The Art World in Mexico-Mario Brondo

It’s always a great thing to connect with aritsts from around the world. Afterall, when we are professionals in our industry, we should mingle with our colleagues near and far. Connecting with others in the Art World can be especically rewarding. Not only does it give us joy to connect with others in the arts, it also gives us a glimpse of how culture and creativity are doing in other areas of the world.

This week, please check out Mario Brando in Mexico. A unique artist working on ‘mapping the useless’. Visit Mario’s website HERE

“A mapping of the useless, I’m developing other sciences cacopedia:

the infinitesimal calculus: Using statistical and graphing software, the points are searched in the tables where a change of value does not constitute almost no difference with the rest. We looked at variations, 00000001%

the esclerpatomitencia: The art of killing the dead.

History: It is an exercise that utiiza media images and other registry some medieval archaeological sources, some premodern, which have little or no relevance to the historical moment in which they were developed. They, however manage to give us a sincere approach to history. Although the idea ranging from ancient history, right now I’m focusing on the 19th, 20th and 21st centuries.

Artificial Intelligence: Finding cracks in the universe, focusing on the automated, I analyze in different media robotics stupidity. The piece feedback is just a microphone near a speaker. The feedback sound becomes so large that the speaker and microphone sometimes break down. Awkward voices short, they are wrong in their diction; google searches that give amazing results on the frequency of people’s emotions.



Unlimited Potential-An Interview with Steven Lemire


By Alyssa Laube

About: Steven Lemire recently discovered his passion for painting and expressing himself, along with his wife, Sanda. He creates abstract paintings and will be showcasing them at this year’s expo.

How would you describe your work?

I would describe each piece of art as one of a kind. They’re uniquely painted,modern, contemporary oil paintings with an emphasis on depth, varied colours and deep textures. Each painting draws out various emotions and perceptions, especially when spot or focusedmood lighting is added, which can give the piece more character.

Lemire_Painting 2_Laguna

What do you like about creating abstract art?

Creating abstract art affords me the opportunity of not being limited, which allows my emotions and environment to affect how the paint is applied.It’s like the old saying, “If it feels good, do it!”

Which artists inspire you?

Pablo Picasso and Salvador Dalí are on the edge of inspired chaos, which makes their art fun and exciting!

Lemire_Painting 3 - Raven's Escape

How do you choose which colours to use in a painting?

I run a range of colourpalettes in my thoughts, and the very first one that captures my attention gets the paint flowing onto a new canvas.

How do you use turpentine/linseed oil?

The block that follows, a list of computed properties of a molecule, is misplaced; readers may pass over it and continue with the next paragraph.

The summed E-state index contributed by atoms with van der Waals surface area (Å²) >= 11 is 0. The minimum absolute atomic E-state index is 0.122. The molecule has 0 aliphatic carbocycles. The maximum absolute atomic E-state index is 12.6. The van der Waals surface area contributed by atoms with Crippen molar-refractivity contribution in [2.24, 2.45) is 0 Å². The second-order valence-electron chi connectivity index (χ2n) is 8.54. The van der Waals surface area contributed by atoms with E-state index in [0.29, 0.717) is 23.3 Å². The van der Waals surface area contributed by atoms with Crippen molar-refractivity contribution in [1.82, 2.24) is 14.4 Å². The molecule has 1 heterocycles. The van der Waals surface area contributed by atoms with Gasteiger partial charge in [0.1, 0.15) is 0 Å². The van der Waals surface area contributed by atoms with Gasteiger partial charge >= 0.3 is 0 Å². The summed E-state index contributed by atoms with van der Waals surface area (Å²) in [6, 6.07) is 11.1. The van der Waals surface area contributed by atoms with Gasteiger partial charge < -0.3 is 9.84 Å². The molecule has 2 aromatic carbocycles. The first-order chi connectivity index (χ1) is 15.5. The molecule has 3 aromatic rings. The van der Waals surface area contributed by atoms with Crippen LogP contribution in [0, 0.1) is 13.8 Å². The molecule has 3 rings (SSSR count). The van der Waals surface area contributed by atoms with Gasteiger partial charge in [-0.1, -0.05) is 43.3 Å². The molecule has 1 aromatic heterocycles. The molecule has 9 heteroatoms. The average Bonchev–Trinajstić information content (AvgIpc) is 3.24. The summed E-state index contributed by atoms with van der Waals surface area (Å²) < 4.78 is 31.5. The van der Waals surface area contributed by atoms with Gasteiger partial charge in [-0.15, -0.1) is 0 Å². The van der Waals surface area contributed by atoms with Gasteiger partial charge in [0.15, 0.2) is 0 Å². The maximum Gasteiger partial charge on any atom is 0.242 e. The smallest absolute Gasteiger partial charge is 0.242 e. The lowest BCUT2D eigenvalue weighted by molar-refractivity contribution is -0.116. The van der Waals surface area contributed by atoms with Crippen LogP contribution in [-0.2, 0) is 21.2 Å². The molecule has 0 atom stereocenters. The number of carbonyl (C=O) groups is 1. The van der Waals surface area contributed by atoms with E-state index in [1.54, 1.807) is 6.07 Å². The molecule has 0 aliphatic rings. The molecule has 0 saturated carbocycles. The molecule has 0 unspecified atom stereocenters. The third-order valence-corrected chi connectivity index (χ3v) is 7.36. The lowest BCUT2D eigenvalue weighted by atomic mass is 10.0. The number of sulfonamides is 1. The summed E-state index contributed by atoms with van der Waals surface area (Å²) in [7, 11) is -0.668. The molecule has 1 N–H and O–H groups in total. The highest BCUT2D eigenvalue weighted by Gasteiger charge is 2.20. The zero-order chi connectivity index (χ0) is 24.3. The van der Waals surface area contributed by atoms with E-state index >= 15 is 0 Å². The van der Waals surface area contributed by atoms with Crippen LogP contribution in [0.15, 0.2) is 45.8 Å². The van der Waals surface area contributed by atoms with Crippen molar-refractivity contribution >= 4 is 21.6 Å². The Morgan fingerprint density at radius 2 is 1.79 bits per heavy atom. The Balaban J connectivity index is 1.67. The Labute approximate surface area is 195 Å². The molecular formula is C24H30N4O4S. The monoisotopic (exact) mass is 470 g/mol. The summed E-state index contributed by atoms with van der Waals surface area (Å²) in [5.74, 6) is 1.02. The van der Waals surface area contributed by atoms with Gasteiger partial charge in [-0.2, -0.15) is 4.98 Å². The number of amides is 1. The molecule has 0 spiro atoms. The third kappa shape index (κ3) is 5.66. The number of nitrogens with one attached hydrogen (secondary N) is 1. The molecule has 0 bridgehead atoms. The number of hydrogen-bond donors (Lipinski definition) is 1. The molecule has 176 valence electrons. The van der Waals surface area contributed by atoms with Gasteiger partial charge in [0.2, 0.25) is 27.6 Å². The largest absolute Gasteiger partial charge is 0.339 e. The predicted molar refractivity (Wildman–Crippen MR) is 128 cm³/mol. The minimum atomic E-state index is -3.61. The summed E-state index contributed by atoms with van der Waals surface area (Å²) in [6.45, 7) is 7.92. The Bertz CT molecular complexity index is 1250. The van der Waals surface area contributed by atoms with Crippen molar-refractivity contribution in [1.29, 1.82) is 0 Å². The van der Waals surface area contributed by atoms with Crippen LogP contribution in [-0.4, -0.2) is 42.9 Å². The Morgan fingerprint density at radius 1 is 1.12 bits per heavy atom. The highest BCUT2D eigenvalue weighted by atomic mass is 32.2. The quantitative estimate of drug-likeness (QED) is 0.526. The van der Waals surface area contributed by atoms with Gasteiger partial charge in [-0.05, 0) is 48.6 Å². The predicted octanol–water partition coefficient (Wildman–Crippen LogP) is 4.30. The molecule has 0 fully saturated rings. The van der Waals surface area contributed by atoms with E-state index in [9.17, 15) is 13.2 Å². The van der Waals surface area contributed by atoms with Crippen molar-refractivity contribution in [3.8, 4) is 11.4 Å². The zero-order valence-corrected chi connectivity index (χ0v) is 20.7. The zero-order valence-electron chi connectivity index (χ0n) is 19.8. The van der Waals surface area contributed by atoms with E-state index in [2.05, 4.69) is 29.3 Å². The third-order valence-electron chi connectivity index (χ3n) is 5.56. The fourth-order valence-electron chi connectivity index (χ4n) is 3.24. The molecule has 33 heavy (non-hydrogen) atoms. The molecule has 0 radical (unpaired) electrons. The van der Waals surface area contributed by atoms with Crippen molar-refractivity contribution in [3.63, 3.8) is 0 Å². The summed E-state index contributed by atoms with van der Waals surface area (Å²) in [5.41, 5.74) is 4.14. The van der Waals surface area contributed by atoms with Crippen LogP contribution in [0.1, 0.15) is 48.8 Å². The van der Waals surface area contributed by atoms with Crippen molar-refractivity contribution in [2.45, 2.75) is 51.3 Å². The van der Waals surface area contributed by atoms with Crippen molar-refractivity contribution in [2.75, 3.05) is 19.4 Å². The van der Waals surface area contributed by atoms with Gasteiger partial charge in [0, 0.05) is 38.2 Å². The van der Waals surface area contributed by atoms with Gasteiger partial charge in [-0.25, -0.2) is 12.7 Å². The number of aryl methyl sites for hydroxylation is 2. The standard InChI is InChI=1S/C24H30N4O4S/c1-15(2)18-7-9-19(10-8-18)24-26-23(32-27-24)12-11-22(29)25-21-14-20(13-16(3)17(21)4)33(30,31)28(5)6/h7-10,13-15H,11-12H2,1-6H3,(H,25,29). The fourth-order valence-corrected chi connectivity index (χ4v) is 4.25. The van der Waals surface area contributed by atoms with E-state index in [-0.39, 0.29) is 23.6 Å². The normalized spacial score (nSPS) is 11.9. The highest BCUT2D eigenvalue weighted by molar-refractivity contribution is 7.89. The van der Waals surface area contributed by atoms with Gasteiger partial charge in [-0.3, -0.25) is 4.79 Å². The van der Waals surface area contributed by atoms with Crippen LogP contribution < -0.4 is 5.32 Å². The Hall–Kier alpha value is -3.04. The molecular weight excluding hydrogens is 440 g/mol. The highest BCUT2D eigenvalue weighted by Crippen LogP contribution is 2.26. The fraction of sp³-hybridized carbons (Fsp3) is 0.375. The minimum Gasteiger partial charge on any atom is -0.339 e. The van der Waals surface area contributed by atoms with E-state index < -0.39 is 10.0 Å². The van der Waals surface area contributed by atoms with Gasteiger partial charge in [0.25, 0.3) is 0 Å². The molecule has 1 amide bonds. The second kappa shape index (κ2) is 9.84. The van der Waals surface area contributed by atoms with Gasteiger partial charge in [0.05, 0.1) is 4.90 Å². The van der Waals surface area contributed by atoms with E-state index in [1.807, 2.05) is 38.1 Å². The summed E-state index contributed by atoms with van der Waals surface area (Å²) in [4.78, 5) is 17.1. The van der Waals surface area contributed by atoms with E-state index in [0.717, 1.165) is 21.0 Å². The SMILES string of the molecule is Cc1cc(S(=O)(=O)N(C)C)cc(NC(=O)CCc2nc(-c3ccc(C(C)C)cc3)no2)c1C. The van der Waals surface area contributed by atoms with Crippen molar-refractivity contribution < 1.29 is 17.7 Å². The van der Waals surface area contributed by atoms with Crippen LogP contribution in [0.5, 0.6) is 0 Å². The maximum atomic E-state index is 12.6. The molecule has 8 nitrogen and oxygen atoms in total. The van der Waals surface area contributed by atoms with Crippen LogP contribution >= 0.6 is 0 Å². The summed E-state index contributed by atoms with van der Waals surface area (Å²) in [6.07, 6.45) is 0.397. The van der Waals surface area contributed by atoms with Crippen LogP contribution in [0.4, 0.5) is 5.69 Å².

I use paint thinners and linseed oil to stretch and thin the paints. Since they are like oil and water when mixed, itcauses a natural separation, which causes some of the paints to take on a life of their own. Experimentation has led to some amazing reactions – and sometimes failed outcomes – but the surprises are what makes it more interesting.

How long does it usually take you to create a piece?

The time taken to complete a painting is mainly based on how long it takes the layers to dry.  If I had a large enough studio, I think I would do multiple paintings at once, but 4 – 5 days is average if you don’t count waiting for drying times.

I worked on my first commissioned piece for 1 month before I realized I didn’t like where it was going, as it felt forced. Later, I smeared the entire canvas, began to work over the original, and let my feelings go. Within 2 days, it resulted in one of my favourite pieces (found here:

Do you usually go into a painting with an image or idea you want to bring to life, or do you create as you go?

I’ve tried to start with an idea in mind, but it doesn’t seem to help me reachmy goal, so I usually paint as I go. Most of the pieces I start with an idea in mind become paintings covering paintings until the result is more than what was intended.

You work with your wife, Sanda. What is it like to work with your spouse, and how do you encourage each other as artists?

Honestly, I don’t know if I would enjoy painting without her. Each time we paint, we share candlelit nights, amazing music, bottles of wine and a lot of laughter. On hot nights in Mexico, we take a late-night dip in the pool on painting breaks. It refreshes the mind and helps to create excitement and longer nights of painting!

How did living in Mexico influence you?

Living in Mexico influenced everything.Warm nights, bright starlit skies, happy people, a much slower pace of living and the lack of any stress helps to open the mind andlet it flow.  As a result, we hope to return this year and not look back.

See more of Stevens work at!